Ventnor Heritage Centre

"To make the past present, to bring the distant near . . . to call up our ancestors before us with all their peculiarities of language, manners, and garb, to show us over their houses, to seat us at their tables, to rummage their old-fashioned ward-robes, to explain the uses of their ponderous furniture . . . " Thomas Babington Macaulay describing what the study of history can do (written in 1828)

Gallery |

Gallery

  • George and Sarah Field and their children in about 1864; they had a drapery shop at No 1 Spring Hill.

  • Ventnor High Street in the early 1900s, close to the junction with Spring Hill.

  • Tom Wheeler in Wheeler's Bay

  • Ventnor Esplanade, about 1880

  • The 'Pacific Glory' tanker burning off Ventnor in 1970

  • Ventnor Railway Station in 1866

  • A group of Burts brewery workers in the 1880s.

  • The Balmoral Hotel used to stand on Bath Road, overlooking what is now the Spyglass Inn.

  • Steephill Castle Stables. The clock tower can still be seen near Ventnor Park.

  • The Bijou cinema in Ventnor High Street, about 1920.

  • The Old Rectory Godshill, now the site of the Model Village.

  • Luggage being unloaded outside the Royal Marine Hotel.

  • Old Park, St Lawrence, with carriage at door, about 1880

  • Yard Farm Godshill in 1925

  • Farmer's wife and boy with chickens at Yard Farm Godshill in 1925

  • A "Bicycle Gymkhana" held in Ventnor Park in September 1905.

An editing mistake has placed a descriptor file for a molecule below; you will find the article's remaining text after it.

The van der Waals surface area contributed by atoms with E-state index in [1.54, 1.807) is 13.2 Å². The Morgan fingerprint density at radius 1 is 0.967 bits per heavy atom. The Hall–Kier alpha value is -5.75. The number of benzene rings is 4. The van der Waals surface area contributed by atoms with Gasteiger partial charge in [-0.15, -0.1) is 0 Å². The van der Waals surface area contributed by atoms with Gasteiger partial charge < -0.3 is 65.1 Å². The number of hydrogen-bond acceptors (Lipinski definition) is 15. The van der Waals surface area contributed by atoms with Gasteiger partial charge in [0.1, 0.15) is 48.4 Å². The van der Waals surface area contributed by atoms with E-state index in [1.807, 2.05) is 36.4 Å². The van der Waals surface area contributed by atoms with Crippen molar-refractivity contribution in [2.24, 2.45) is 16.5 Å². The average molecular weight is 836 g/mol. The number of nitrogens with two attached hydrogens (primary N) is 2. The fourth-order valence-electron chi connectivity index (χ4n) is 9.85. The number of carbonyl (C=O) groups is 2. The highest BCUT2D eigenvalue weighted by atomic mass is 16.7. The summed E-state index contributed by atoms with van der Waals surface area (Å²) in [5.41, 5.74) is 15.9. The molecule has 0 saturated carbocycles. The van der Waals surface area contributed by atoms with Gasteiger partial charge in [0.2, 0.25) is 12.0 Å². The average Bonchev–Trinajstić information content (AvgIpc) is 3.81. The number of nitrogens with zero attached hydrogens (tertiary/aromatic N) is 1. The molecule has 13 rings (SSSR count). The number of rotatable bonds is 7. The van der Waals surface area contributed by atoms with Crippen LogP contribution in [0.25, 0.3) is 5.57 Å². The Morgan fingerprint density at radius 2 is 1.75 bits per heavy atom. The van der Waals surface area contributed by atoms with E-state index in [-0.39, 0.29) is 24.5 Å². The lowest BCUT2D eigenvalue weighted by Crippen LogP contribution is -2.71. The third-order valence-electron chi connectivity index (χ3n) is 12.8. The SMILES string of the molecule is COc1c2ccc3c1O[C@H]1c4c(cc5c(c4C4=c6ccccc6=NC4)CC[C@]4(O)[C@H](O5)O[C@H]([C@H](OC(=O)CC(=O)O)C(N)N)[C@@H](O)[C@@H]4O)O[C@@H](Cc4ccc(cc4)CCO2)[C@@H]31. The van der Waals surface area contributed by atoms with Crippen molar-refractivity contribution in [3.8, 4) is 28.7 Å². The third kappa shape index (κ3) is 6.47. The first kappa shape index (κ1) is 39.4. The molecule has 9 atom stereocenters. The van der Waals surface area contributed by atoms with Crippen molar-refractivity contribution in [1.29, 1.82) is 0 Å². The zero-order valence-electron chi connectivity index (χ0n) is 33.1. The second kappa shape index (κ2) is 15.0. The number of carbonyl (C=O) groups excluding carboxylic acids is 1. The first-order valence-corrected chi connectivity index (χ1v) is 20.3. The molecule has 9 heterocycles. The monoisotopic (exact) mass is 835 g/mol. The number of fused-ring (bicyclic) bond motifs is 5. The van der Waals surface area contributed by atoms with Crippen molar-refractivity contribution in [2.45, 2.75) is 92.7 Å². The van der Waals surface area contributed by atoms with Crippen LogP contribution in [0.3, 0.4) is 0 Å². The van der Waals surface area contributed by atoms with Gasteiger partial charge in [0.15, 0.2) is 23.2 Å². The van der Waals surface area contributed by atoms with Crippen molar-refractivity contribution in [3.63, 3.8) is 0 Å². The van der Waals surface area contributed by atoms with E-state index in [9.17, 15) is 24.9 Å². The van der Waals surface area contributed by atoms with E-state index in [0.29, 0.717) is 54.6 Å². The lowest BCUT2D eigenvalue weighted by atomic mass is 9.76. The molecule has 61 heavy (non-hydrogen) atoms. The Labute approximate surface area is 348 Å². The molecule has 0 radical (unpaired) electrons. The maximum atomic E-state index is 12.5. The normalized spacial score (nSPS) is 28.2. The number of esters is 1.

• Bertram and George Gosden on Ventnor Beach, 1916.


Exhibitions, stories, images . . .

New Publication: The French Attack on Portsmouth, 1545

In the summer of 1545, King Henry VIII, already at war with France, heard that the French might soon attack him in England. Portsmouth was a target, along with the Isle of Wight.  This booklet on the battle, researched and written by C.T. Witherby (author of The French Attack on Bonchurch 1545) was never published in his lifetime. Vi Vokes, who has now prepared it for publication, introduces it: Since the raising of the Mary Rose a great deal has been written and published about her. This booklet, however, is about just one of the attacks on the Isle of Wight. Hopefully, for visitors to the Island it will provide something of interest between the Romans and buckets and spades; and for those who live here the thoughts of what happened in their backyards.

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